J.D. Salinger's modern classic The Catcher In The Rye has been in the news quite a bit with the recent legal developments surrounding writer J.D. California's take off novel 60 Years Later: Coming Through the Rye. This sort of attention inevitably generates new commentary and criticism on the original work, and the New York Times published an article yesterday that evaluated Holden's longevity, his place as a symbol of the confused youth, and how generation Y responds to a teenager now nearly sixty years old. This naturally forced me to examine my own relationship with Holden, and what my own experience, and responses of others have been. 

When I first read Catcher in the Rye, I was a senior in high school and had recently turned seventeen. I hung out with a heavy-rock-and-wannabe-punk-but-actually-emo type of social circle. Like any high school experience it was an exploding bladder of high-octane drama. I was determined to leave my small town, and had dreams of becoming a film maker (writer/director, I naively believed I would be able to avoid doing grunt work) of merit, but certainly not a "main stream whore." I only listened to bands that weren't signed to major labels, had a burning hatred for the main stream consciousness and those who manipulated the artistic process for high profit, and aspired to achieving something artistically pure. In retrospect I have no doubt that a lot of these beliefs I adopted in an effort to differentiate myself, that I was lost, tormented by emotions and having difficulty accepting myself for who I was. In short I was an angsty teen.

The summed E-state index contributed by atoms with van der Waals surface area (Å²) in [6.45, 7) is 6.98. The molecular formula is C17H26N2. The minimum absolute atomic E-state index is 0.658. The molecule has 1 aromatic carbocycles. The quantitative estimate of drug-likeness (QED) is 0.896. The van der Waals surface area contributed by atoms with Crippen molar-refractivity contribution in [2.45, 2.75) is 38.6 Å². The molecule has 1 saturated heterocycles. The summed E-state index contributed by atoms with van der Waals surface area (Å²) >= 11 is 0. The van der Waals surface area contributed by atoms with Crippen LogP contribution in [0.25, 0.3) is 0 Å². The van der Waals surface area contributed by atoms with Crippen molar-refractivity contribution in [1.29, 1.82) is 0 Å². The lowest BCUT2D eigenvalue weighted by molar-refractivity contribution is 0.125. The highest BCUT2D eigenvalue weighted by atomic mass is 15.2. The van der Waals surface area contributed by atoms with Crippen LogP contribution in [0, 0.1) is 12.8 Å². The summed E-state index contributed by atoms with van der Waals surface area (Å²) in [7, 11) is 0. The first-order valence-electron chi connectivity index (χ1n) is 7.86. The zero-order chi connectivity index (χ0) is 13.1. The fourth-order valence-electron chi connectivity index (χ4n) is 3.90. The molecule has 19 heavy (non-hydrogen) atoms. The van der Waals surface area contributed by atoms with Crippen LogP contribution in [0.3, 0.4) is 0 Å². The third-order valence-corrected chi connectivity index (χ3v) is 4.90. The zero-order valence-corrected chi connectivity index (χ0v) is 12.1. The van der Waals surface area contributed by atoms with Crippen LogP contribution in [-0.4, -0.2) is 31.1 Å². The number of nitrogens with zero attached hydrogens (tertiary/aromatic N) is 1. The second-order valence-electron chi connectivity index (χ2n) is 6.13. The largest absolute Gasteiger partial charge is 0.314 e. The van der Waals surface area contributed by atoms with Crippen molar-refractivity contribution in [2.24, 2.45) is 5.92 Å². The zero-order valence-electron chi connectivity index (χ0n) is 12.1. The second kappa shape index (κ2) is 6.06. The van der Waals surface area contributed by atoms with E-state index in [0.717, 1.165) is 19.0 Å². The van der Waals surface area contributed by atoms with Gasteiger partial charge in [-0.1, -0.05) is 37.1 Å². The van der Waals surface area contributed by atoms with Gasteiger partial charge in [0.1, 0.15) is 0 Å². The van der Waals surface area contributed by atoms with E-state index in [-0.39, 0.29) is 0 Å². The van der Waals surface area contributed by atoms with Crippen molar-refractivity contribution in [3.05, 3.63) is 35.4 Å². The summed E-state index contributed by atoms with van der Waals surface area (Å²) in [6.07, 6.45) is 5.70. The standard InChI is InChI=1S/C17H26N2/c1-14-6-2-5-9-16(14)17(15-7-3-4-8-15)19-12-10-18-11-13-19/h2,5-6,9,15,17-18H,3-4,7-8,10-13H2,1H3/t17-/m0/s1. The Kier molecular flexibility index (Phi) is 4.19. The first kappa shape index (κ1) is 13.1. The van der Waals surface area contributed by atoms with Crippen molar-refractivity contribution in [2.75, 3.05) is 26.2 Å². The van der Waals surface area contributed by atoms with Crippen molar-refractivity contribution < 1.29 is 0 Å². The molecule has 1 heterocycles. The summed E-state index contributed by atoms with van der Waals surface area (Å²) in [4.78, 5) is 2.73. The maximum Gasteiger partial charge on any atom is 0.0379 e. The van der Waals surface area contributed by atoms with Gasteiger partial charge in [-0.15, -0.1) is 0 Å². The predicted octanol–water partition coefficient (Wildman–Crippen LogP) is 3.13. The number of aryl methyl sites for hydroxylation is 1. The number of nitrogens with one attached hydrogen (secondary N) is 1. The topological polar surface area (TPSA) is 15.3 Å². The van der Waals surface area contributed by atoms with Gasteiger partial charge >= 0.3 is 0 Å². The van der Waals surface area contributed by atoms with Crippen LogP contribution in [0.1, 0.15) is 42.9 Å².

With that picture in mind, I don't suppose it's difficult to accept that Catcher in the Rye would appeal to me. Like Holden I was lost, a hypocrite (which I believe I knew deep down), wholly unsure of myself but expressing my opinions vehemently, and in desperate need of help. However, in light of the Times article, I think perhaps that my sensibilities were much more like those of its young rebellious readers of the sixties, though hobbled and made crooked by the time in which I was raised. Holden may have appeared broken and lost to me in high school, but my state of being was so similar to his at the time that finding him was like finding a like minded individual at a political party meeting to which you're not a member.